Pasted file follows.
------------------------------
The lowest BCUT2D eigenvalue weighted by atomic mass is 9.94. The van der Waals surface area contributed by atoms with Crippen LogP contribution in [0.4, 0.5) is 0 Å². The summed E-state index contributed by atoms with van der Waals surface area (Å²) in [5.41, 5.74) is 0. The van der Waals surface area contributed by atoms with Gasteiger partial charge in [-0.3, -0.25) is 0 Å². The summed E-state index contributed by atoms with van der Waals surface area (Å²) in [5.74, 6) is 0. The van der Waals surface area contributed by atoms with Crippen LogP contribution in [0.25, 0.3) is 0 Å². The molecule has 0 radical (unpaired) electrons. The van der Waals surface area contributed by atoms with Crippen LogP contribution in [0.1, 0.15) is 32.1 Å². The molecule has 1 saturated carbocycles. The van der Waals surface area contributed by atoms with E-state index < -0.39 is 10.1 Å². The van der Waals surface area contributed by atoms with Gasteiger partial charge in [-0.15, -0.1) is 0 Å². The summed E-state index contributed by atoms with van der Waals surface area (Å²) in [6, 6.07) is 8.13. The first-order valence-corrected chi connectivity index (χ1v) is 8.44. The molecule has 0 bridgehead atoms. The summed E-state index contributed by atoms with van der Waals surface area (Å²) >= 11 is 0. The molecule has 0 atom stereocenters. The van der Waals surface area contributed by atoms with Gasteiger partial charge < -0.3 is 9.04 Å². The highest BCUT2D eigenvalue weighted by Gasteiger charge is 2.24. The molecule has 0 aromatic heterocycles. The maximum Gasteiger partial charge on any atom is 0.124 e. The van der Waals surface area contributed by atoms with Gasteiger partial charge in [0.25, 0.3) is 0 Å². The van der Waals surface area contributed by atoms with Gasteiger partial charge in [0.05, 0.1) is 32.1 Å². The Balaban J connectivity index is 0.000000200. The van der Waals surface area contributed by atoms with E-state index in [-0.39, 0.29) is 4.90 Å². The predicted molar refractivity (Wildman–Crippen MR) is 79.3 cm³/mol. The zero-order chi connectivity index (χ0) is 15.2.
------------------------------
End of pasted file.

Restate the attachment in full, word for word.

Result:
The lowest BCUT2D eigenvalue weighted by atomic mass is 9.94. The van der Waals surface area contributed by atoms with Crippen LogP contribution in [0.4, 0.5) is 0 Å². The summed E-state index contributed by atoms with van der Waals surface area (Å²) in [5.41, 5.74) is 0. The van der Waals surface area contributed by atoms with Gasteiger partial charge in [-0.3, -0.25) is 0 Å². The summed E-state index contributed by atoms with van der Waals surface area (Å²) in [5.74, 6) is 0. The van der Waals surface area contributed by atoms with Crippen LogP contribution in [0.25, 0.3) is 0 Å². The molecule has 0 radical (unpaired) electrons. The van der Waals surface area contributed by atoms with Crippen LogP contribution in [0.1, 0.15) is 32.1 Å². The molecule has 1 saturated carbocycles. The van der Waals surface area contributed by atoms with E-state index < -0.39 is 10.1 Å². The van der Waals surface area contributed by atoms with Gasteiger partial charge in [-0.15, -0.1) is 0 Å². The summed E-state index contributed by atoms with van der Waals surface area (Å²) in [6, 6.07) is 8.13. The first-order valence-corrected chi connectivity index (χ1v) is 8.44. The molecule has 0 bridgehead atoms. The summed E-state index contributed by atoms with van der Waals surface area (Å²) >= 11 is 0. The molecule has 0 atom stereocenters. The van der Waals surface area contributed by atoms with Gasteiger partial charge < -0.3 is 9.04 Å². The highest BCUT2D eigenvalue weighted by Gasteiger charge is 2.24. The molecule has 0 aromatic heterocycles. The maximum Gasteiger partial charge on any atom is 0.124 e. The van der Waals surface area contributed by atoms with Gasteiger partial charge in [0.25, 0.3) is 0 Å². The van der Waals surface area contributed by atoms with Gasteiger partial charge in [0.05, 0.1) is 32.1 Å². The Balaban J connectivity index is 0.000000200. The van der Waals surface area contributed by atoms with E-state index in [-0.39, 0.29) is 4.90 Å². The predicted molar refractivity (Wildman–Crippen MR) is 79.3 cm³/mol. The zero-order chi connectivity index (χ0) is 15.2.